The Chicago Employment Law Blog

Family Medical Leave in Chicago

Family is important in Illinois. Many employees are allowed to take extended time away from work to handle certain family or medical matters under the federal Family Medical Leave Act (FMLA). However, not every employer is required to provide its employees with family or medical leave. FMLA only covers public agencies, private and public elementary and secondary schools, and employers that employ 50 or more workers.

There are constantly new developments and changes in family medical leave laws. If you need advice on an employment law issue, including family medical leave, you should speak with a Chicago employment lawyer.

Recently in Family Medical Leave Category

Do Chicago Employers Have to Provide Sick Leave?

This year's flu season was particularly rough. Chicago's public health department reported 154 flu-related intensive care unit hospitalizations between the end of September 2013 and early February, the Chicago Tribune reports.

Though spring is fast approaching, people are still coming down with the flu, requiring them to take time off from work to recover.

But are employers legally required to provide paid sick leave?

Can Workers Be Fired For Taking Family Leave?

It's the anniversary of the Family Medical Leave Act which entitles eligible employees to unpaid leave should certain personal or family health issues arise.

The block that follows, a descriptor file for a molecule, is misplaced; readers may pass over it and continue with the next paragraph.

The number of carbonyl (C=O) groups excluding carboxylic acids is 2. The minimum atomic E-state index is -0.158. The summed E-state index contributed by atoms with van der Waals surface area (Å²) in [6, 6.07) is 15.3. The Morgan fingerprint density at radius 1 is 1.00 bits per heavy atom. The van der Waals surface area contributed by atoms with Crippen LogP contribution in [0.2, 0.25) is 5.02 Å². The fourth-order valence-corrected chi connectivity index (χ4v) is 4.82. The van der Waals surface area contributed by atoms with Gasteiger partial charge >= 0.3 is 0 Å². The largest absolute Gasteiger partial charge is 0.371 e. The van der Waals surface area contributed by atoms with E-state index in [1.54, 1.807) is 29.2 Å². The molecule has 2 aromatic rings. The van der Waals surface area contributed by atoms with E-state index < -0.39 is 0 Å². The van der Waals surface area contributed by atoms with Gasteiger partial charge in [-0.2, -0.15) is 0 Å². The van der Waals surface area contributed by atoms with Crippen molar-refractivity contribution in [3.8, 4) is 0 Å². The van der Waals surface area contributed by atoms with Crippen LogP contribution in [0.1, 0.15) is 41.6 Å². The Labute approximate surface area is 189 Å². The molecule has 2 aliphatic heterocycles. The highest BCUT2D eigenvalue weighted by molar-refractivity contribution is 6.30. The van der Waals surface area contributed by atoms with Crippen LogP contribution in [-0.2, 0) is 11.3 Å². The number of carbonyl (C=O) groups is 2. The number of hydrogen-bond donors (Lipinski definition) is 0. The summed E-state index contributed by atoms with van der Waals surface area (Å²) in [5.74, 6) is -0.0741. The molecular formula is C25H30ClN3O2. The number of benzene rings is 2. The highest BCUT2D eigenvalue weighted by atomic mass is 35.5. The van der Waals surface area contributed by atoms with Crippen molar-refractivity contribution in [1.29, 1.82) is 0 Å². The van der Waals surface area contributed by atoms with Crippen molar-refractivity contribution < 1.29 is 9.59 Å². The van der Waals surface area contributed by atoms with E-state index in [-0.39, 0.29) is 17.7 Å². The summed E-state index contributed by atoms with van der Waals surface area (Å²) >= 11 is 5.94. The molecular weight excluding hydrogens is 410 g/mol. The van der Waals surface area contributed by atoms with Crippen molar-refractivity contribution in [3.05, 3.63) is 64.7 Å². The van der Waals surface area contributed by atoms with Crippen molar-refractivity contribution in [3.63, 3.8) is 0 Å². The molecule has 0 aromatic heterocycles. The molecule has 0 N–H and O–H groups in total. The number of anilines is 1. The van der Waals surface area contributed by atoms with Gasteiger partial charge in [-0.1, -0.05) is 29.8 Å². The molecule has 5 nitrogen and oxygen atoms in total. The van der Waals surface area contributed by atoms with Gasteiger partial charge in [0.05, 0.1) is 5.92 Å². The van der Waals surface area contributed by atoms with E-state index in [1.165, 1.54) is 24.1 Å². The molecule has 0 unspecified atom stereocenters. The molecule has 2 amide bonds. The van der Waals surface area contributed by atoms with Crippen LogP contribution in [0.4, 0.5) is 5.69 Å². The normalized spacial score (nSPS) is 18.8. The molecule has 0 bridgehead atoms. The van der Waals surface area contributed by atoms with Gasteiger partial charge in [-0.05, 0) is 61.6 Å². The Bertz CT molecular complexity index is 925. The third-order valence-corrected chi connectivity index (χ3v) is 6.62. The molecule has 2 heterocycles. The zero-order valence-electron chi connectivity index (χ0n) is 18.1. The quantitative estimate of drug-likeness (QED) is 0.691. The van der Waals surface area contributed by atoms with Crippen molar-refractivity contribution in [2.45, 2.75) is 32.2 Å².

But can workers be fired for taking family leave? Generally speaking, you can't get fired or demoted for taking FMLA leave.

But if you do get fired, your claim of FMLA retaliation will depend on a number of factors, such as the following:

How to Calculate How Much FMLA Leave You Have Left

Calculating how much FMLA leave you have left can be extremely difficult.

While the Family and Medical Leave Act (FMLA) generally provides that eligible employees may receive 12 workweeks of leave during a 12-month period for qualifying reasons, there are still plenty of questions as to just what this means.

Here are some general guidelines.

4 Employee Protections Under FMLA

The Family and Medical Leave Act (FMLA) does not provide for paid time off. However, there are plenty of other employee protections under the Act.

Generally, the FMLA gives eligible employees up to 12 workweeks of leave during a 12-month period for certain family and medical reasons. Here are the benefits of taking FMLA leave:

What Is a Serious Health Condition for FMLA Leave?

If you are looking to take FMLA leave for a medical reason, you will need to know what a serious health condition means.

The Family and Medical Leave Act (FMLA) does not allow eligible employees to take time off for just any health reason. Instead, your condition, or that of a family member, must be serious enough to warrant protection under the FMLA.

FMLA Overview: Rights and Responsibilities

There is perhaps no body of employment law more misunderstood than the federal Family and Medical Leave Act (FMLA). As a result, an overview of the FMLA, which provides unpaid leave for eligible employees, may be in order.

Covered Employers

Not every employer has to provide FMLA leave. In fact, only private sector employers that employ 50 or more employees generally have to provide such leave.